“Light It Up” begins Alex Lopez and the Xpress’ new release Rising Up on just the right note. Lopez’s stock and trade, since his first studio recording in 2013, has always been the time-tested fusion of blues and rock motifs, but he never limits himself. Like previous recordings, Rising Up features some stylistic detours, but the release nevertheless centers itself around his guitar and, to a lesser extent, his singing. The highlights of the first song for me are the percussion and, of course, guitar, but Lopez isn’t a vocal slouch as well.
You may find yourself wishing for a little more grit in his voice, but he never fails hitting listeners square between the eyes with first rate phrasing. It’s an invigorating opening number and promises much from this collection.
“Paradise” is a track I loved on the first listen. It’s very straightforward, you won’t hear any pretentiousness here or the other tracks for that matter, and the effortless way his vocals and, especially, his six string work commands your attention will likely have you listening to this track a few times before moving on to the remainder of the album. It introduces Hammond organ to the album’s sound and it’s an excellent addition, though you may find yourself hoping it will become a little less shrill as the song progresses. It counterpoints his guitar well, there’s several gripping exchanges, but it would have soared even higher with a meatier sound.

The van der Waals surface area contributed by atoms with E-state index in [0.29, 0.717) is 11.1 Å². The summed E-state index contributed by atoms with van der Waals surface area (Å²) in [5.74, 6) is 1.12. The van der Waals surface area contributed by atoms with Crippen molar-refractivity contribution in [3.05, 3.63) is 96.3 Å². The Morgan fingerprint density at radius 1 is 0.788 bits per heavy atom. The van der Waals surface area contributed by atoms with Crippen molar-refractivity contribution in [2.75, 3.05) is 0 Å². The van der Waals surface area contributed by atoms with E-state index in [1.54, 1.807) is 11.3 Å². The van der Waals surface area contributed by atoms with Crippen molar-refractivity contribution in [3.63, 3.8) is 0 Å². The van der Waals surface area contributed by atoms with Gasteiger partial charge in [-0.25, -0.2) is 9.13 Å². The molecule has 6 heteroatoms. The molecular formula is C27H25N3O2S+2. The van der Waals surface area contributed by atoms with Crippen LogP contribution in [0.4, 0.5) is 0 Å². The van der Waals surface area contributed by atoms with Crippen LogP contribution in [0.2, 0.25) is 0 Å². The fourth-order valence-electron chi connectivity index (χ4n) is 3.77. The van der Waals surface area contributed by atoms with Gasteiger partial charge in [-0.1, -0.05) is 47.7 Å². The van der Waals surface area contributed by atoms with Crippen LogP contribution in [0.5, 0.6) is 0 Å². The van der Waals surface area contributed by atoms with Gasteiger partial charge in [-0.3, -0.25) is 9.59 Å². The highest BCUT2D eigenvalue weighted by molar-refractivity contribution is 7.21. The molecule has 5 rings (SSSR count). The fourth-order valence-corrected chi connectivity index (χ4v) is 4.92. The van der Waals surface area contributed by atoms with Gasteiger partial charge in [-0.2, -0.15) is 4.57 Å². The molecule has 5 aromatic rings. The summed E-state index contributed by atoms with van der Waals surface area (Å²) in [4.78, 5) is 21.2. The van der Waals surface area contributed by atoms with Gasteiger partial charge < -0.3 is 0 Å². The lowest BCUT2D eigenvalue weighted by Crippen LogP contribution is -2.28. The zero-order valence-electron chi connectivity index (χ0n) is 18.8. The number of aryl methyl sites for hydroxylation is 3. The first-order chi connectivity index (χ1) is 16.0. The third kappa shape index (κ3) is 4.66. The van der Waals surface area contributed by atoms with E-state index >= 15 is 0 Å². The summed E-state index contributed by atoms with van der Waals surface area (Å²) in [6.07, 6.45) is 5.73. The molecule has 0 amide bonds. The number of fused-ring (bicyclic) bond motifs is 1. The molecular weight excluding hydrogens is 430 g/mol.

The best song on the album, for me, is the title track. Only one other song comes close. This is Lopez at his finest, resolute, unstoppable, and apparently capable of pulling riveting guitar playing out of some bottomless magic hat. The sheer variety of his creativity is impressive. It’s stamped, as well, with his personality and possesses unmistakable spirit. “Not This Time” is a contender for best song too. This pure blues tune begins like so many before it and even more to come, but Lopez has developed his own twist on these time-honored styles that sets it apart from other similar tracks. The relaxed, deliberate pace he takes on is, of course, perfectly suited for this performance.
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“I’m Always Wrong” is clever in the way it contrasts the pessimistic lyrical content with the its irrepressible musical agility. The drumming and bass are stand outs here. Having said that, however, the change of pace Lopez’s jazz influenced guitar playing exerts over the album is a welcome respite from the opening four tracks. “Mountain Rain” is another break from the expected. He ventures into acoustic territory with this track producing something not far removed from his wheelhouse but, nonetheless, more folk than quasi-Albert King. His vocal sensitivity is notable as well. There’s a slight ballad-like feel to the final track “Smile” and I am gratified he chose to end the release with such a positive, life-affirming moment. Alex Lopez’s Rising Up is a worthy addition to his growing discography and opens the door to an even brighter future than he’s known so far.